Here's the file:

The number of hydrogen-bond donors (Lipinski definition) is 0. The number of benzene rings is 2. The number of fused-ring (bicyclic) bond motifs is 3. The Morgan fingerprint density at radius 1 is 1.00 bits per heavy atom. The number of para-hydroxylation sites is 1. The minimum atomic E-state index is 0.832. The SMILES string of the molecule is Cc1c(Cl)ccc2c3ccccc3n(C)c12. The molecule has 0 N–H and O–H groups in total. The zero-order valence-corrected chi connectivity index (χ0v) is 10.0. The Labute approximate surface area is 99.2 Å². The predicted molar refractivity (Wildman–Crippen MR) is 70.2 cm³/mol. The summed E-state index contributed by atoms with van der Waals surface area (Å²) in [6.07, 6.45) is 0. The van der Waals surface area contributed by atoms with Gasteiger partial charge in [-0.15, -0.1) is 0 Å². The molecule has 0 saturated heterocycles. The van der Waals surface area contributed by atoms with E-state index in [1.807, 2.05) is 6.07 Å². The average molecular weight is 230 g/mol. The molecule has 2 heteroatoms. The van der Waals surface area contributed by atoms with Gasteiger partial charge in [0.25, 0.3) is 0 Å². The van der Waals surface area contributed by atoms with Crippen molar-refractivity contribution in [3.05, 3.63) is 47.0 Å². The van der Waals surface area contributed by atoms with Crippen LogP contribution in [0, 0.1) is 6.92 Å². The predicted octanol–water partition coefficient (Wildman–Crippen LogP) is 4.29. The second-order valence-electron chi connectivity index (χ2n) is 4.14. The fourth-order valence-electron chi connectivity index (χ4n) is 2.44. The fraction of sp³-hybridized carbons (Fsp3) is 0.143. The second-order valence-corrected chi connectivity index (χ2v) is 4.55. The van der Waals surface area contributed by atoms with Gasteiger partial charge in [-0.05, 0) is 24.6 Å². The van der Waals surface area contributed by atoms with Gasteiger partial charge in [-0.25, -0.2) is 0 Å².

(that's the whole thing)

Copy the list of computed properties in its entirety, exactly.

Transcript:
The number of hydrogen-bond donors (Lipinski definition) is 0. The number of benzene rings is 2. The number of fused-ring (bicyclic) bond motifs is 3. The Morgan fingerprint density at radius 1 is 1.00 bits per heavy atom. The number of para-hydroxylation sites is 1. The minimum atomic E-state index is 0.832. The SMILES string of the molecule is Cc1c(Cl)ccc2c3ccccc3n(C)c12. The molecule has 0 N–H and O–H groups in total. The zero-order valence-corrected chi connectivity index (χ0v) is 10.0. The Labute approximate surface area is 99.2 Å². The predicted molar refractivity (Wildman–Crippen MR) is 70.2 cm³/mol. The summed E-state index contributed by atoms with van der Waals surface area (Å²) in [6.07, 6.45) is 0. The van der Waals surface area contributed by atoms with Gasteiger partial charge in [-0.15, -0.1) is 0 Å². The molecule has 0 saturated heterocycles. The van der Waals surface area contributed by atoms with E-state index in [1.807, 2.05) is 6.07 Å². The average molecular weight is 230 g/mol. The molecule has 2 heteroatoms. The van der Waals surface area contributed by atoms with Gasteiger partial charge in [0.25, 0.3) is 0 Å². The van der Waals surface area contributed by atoms with Crippen molar-refractivity contribution in [3.05, 3.63) is 47.0 Å². The van der Waals surface area contributed by atoms with Crippen LogP contribution in [0, 0.1) is 6.92 Å². The predicted octanol–water partition coefficient (Wildman–Crippen LogP) is 4.29. The second-order valence-electron chi connectivity index (χ2n) is 4.14. The fourth-order valence-electron chi connectivity index (χ4n) is 2.44. The fraction of sp³-hybridized carbons (Fsp3) is 0.143. The second-order valence-corrected chi connectivity index (χ2v) is 4.55. The van der Waals surface area contributed by atoms with Gasteiger partial charge in [-0.05, 0) is 24.6 Å². The van der Waals surface area contributed by atoms with Gasteiger partial charge in [-0.25, -0.2) is 0 Å².